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Freezing Yeast-raised Waffle Batter

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I found a good recipe, quite similar to the Marion Cunningham one, for overnight yeast-raised waffles. While I know that one can usually freeze bread dough, I'm afraid to freeze the waffle batter because it seems so much more delicate. (The standard recipe makes enough for 4 people, but there are sometimes only 2 of us.) Would freezing affect the quality of the end product? Am I better off just freezing the cooked waffles and toasting them the next weekend?

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  1. Personally, I'd be more inclined to freeze the batter rather than a cooked waffle.

    I'm one of those who freezes bread dough all the time - quite literally. I make up a batch of dough every five days, separate it into five dough balls, and bake one up every morning for the husband's breakfast. The quality of the bread doesn't suffer at all. I doubt the waffle batter will, either.

    2 Replies
    1. re: LMAshton

      You're right. What do I have to fear but fear itself? The worst case scenario is losing the equivalent of 2 very good waffles. Maybe I'll bake 3/4 of the batter, freeze one cooked waffle and the batter to make one more, then compare the results from resurrected waffle batter with the frozen waffle.

      1. re: pilinut

        Yup. Best way to find out is to give it a try. :)

    2. While I don't do yeast raised waffles usually, I always make extra waffles and pancakes just for the purpose of freezing them. Then I pop them in toaster oven, on toast, to reheat. I wouldn't be afraid to try, for sure!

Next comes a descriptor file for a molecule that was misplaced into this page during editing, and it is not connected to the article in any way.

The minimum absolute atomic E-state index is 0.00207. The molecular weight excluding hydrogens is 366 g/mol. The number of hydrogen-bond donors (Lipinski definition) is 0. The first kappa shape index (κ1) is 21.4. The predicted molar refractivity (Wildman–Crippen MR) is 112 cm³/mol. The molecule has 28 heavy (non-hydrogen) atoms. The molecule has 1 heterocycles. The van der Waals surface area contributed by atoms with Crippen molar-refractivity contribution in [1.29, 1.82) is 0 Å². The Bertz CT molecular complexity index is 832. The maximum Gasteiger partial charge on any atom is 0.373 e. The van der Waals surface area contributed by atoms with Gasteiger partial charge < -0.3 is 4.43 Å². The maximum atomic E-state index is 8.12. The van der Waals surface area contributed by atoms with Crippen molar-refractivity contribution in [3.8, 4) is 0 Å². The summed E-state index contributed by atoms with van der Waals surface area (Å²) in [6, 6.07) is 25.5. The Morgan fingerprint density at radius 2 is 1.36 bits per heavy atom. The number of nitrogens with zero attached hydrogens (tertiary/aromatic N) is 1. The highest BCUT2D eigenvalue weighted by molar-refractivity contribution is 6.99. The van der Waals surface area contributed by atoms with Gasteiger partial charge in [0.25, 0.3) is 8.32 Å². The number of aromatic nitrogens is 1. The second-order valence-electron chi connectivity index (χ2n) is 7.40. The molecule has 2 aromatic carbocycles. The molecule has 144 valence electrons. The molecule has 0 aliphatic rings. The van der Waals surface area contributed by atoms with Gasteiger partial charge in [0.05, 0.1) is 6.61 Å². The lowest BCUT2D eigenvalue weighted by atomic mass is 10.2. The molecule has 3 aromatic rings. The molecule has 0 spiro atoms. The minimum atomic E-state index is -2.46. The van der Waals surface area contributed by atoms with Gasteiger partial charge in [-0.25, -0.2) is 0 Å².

1. I make Cook's Illustrated yeasted waffles all the time. I cook em, freeze em, and toast em just like Eggos.
        I really can't tell a difference between the fresh that day and toasted later.

        6 Replies
        1. re: blackpippi

          How long have you kept them frozen and still had good results?

          1. re: pilinut

            Months. Just put them in a zip lock bag.

            1. re: blackpippi

              Thanks! Will try that this week and report back.

              1. re: blackpippi

                Just make sure they've cooled to room temp before freezing...and cool them on a rack (like freezing popovers, which freeze very well if you release the water vapor and cool this way before freezing).

                1. re: Karl S

                  Great tip--I tend to get impatient with cooling things down.

                  1. re: pilinut

                    Crystalized water vapor is not your friend in the freezer....